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How to Get Rid of Ammonia in Your Saltwater Aquarium

Featured Image: Stephen G. Noble

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After a grueling business trip, you settle down to enjoy the serenity of your living room saltwater fish aquarium. Peering into this microcosm of a barrier reef, you notice the fish are acting unusual. Some seem lethargic while others have redness on their gills and are gasping at the surface. You do a quick inventory of the tank’s inhabitants and realize two of the four new fish you introduced last week are missing. You also notice the explicit feeding instructions were not followed during your absence and that the fish were grossly overfed. After a water test, your worst fear is confirmed, ammonia poisoning.

In the marine tank, ammonia is an extremely deadly compound (the chemical union of two or more elements) of nitrogen and hydrogen with the formula NH3. For an extended period, even at low levels such as .02 parts per million (ppm) it can be extremely toxic to saltwater fish and many of the organisms living in your aquarium. Ideally, a marine tank should have an undetectable level of ammonia. Levels above 0.1 ppm are a problem and should lead to an immediate investigation and remedy. It is however not unusual for a tank to temporarily ‘spike’ as high as 0.2ppm after a large feeding but the spike should quickly subside. Ammonia can be introduced into an aquarium in several ways, two of which are overfeeding and dead fish. It is also introduced through the metabolic activity of your tanks inhabitants. Decaying vegetation such as algae can also release ammonia. Additionally, tap water and even some salt mixes can introduce ammonia.

A healthy and well maintained marine tank normally does not have problems with ammonia due to its massive quantities of beneficial bacteria ingesting and converting it to less dangerous substances. Beneficial bacteria resides in filtration and on sand, rocks and the tank’s glass.

How often should you test for detectable level of ammonia? Test daily during the initial cycle of a new marine aquarium. Test monthly for a well-established aquarium that has been in operation for more than six months unless something drastic has occurred. In the situation documented at the start of this article, the owner should:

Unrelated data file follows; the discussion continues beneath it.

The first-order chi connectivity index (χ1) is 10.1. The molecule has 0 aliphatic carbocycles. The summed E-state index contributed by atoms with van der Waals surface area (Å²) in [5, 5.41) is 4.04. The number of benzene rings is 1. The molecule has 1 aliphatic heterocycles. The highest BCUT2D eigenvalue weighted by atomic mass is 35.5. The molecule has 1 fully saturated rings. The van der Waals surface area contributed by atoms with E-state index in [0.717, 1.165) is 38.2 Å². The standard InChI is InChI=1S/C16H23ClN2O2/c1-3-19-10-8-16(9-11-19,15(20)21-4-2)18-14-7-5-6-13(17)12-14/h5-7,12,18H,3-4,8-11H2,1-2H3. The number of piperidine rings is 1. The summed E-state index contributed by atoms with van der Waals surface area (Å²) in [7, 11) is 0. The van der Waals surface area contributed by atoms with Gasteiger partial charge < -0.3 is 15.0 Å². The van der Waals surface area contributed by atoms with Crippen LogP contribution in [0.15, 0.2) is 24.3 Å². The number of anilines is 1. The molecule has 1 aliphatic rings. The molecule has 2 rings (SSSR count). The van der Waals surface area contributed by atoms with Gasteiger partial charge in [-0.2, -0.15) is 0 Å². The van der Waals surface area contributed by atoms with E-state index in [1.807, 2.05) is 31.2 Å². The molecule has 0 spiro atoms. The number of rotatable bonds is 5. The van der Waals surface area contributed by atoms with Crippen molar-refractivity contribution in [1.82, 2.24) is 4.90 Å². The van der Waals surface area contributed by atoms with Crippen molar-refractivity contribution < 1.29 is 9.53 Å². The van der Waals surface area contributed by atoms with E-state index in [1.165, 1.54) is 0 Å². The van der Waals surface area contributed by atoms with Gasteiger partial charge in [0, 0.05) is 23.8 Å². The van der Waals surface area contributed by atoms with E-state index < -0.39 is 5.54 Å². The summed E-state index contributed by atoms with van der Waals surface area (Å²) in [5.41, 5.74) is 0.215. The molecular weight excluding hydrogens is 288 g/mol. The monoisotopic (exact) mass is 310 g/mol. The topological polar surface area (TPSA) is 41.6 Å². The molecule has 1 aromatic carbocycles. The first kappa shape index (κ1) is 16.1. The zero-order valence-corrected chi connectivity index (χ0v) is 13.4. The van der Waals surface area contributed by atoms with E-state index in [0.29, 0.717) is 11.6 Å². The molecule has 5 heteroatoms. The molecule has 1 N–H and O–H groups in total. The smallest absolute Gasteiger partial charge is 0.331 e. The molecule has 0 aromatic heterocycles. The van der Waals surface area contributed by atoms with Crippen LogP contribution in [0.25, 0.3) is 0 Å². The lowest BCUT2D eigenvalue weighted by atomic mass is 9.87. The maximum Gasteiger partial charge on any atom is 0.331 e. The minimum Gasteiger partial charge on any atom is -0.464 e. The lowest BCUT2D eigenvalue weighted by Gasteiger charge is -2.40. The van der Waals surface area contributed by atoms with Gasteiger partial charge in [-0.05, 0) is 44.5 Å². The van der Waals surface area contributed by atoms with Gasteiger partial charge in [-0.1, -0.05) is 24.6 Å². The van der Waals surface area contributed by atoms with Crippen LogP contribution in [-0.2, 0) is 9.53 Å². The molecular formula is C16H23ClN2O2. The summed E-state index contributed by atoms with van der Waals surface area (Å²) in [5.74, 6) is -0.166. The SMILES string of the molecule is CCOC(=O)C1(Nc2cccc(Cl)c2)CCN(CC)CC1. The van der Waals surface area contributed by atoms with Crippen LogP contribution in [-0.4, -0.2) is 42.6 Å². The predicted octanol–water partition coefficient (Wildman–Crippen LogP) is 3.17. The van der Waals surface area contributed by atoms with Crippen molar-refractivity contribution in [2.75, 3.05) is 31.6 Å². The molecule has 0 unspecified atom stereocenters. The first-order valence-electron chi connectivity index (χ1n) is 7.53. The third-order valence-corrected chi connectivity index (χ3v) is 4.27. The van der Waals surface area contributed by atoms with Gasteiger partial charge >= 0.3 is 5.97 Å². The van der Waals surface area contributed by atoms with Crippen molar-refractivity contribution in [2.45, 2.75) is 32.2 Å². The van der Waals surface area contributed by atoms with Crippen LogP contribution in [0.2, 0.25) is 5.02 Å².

1. Find and remove any dead fish. Small fish that die can be quickly consumed by other fish or organisms but large fish might take days for decomposition. In either case, avoid this problem by doing a daily inventory of your fish. Don’t forget the tank’s other living organisms which can create an ammonia spike when they die.
  2. Immediately cease feeding. Adding more fish food to the overwhelmed system will only exacerbate the problem.
  3. Do up to a 50 percent water exchange. Changing this much water requires careful attention to make sure the temperature and specific gravity of the replacement water exactly matches the tank’s water.
  4. Add a live bacteria culture to ‘jump start’ the aquarium’s inundated beneficial bacteria.
  5. The addition of an ion filter such as Chemi-pure helps filter excess waste and reduce ammonia.
  6. Depending on the tank’s bioload, you might also consider relocating some of the fish to temporary quarters until the tank is stabilized. The fish should be reintroduced later in a methodical manner.

Even well-cycled tanks are subject to the devastating effects of ammonia. For example, a power outage that shuts down the filtration system and water circulation pumps may cause ammonia spikes. In this case, the beneficial bacteria will die because of lack of oxygenated water. Another example of a well-cycled aquarium experiencing the harmful effects of ammonia is through the misuse of medications that kill off beneficial bacteria.

There is no excuse for failing to provide all of our marine tank’s occupants with the best stewardship possible. Being vigilant for changes in the aquarium and routinely monitoring the water helps to maintain your magnificent underwater world.


By: Stephen G. Noble

Featured Image: Stephen G. Noble